1 February 2023

Injustice is everywhere. Where do we start?

Major Nick Coke

Photo shows people protesting

Major Nick Coke considers how to seek justice in a society longing for reconciliation.

I often joke that ‘territorial co-ordinator for justice and reconciliation’ is the best-sounding job title in The Salvation Army. After all, who doesn’t believe that we could do with a little more justice and reconciliation in our world? That’s the easy bit! The difficult bit is making sense of these concepts in the contested space of public life today.

The year has started with a fresh round of strikes over public sector pay, news of hospitals unable to cope with demand, rises in the cost of living, growing inequality between rich and poor, continued war in Europe and more.

There appears to be injustice wherever we look. We encounter it in our news feeds, in our communities and in the circumstances of those seeking our help. We live in a society longing for reconciliation and we ask ourselves, ‘Where do I start?’

With deep political divides lurking beneath the surface, public justice-seeking feels a frightening and foolhardy thing to attempt. And yet we feel the weight of our calling as The Salvation Army pushing us beyond our comfort zone to go and do something.

I want to suggest some starting points for public action that I believe are important.

Let's remember who we are

We are not service providers but participants in the mission of God. As a church we declare that ‘Jesus is Lord’ (Romans 10:9). Often, we reduce this to the private sphere, making this about personal salvation and individual faith, but living with this truth should never be hidden away at the personal level only. It is, in fact, a public truth that we attest to, and it has public consequences.

When we declare ‘Jesus is Lord’, it is a truth for every aspect of our world – personal, social, economic, political and environmental. Nothing is exempt. This is the beginning of what it means to seek justice and reconciliation.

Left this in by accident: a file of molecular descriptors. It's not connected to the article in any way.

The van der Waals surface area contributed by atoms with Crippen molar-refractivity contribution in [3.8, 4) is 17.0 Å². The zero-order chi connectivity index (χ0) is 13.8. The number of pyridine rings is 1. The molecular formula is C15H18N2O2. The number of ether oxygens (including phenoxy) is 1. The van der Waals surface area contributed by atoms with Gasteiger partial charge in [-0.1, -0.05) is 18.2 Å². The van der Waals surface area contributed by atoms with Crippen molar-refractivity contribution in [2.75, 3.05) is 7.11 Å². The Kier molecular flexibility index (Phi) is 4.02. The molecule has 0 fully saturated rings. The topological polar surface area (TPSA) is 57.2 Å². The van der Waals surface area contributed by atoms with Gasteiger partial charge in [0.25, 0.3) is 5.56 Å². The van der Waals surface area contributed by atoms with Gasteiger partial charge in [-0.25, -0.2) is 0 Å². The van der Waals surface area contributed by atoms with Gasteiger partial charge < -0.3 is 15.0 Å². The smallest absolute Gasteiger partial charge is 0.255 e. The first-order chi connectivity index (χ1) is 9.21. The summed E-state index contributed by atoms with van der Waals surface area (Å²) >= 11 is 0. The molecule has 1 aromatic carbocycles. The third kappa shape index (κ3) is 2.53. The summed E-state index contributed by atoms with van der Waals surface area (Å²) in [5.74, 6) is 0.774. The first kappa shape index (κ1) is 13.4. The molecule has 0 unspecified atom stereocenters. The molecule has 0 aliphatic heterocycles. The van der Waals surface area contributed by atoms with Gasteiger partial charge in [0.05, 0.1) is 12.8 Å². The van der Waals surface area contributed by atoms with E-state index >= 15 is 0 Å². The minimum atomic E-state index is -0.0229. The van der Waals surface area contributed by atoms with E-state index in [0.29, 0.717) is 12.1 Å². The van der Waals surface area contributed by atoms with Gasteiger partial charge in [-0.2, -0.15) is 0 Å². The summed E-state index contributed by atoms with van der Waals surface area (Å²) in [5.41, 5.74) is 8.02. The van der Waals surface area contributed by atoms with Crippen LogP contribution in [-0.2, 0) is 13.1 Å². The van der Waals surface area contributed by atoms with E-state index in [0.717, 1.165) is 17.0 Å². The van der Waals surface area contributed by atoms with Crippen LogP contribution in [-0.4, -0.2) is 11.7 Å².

Let’s attempt to be the change we want to see

The basic unit of a society built under the lordship of Christ is the local congregation. Theologian Lesslie Newbigin writes: ‘The local congregation is not a branch of the universal Church, but it is the place where the universal Church is made visible.’

The work of justice and reconciliation must find its place inside Salvation Army expressions. When this happens, it will spill out into public life with integrity.

Let's get political

Of course, I don’t mean party political, as we are non-partisan. Rather, I mean exercising the politics of the Kingdom of God in public life.

Jesus gave us plenty to be working on – resisting the power of money (Matthew 6:24), loving your enemy (Matthew 5:43–48), welcoming the stranger (John 4:4–26), freeing the oppressed (Luke 4:18 and 19). These actions are not just for individuals. They have systemic consequences at a local, regional, national and international level. In fact, they speak directly into the injustices we see around us, they challenge the world as it is, and they make demands on how we live our lives.

Reflect and respond

  • What are the personal consequences of believing Jesus is Lord?
  • What are the public and political consequences of believing Jesus is Lord?
  • Read Matthew 5:3–10, Matthew 25:31–46 or Luke 4:16–21. How does the passage shape the way you seek justice and reconciliation in your area of influence, both personally and systemically?

Written by

A photo of Nick Coke

Major Nick Coke

Territorial Co-ordinator for Justice and Reconciliation, THQ

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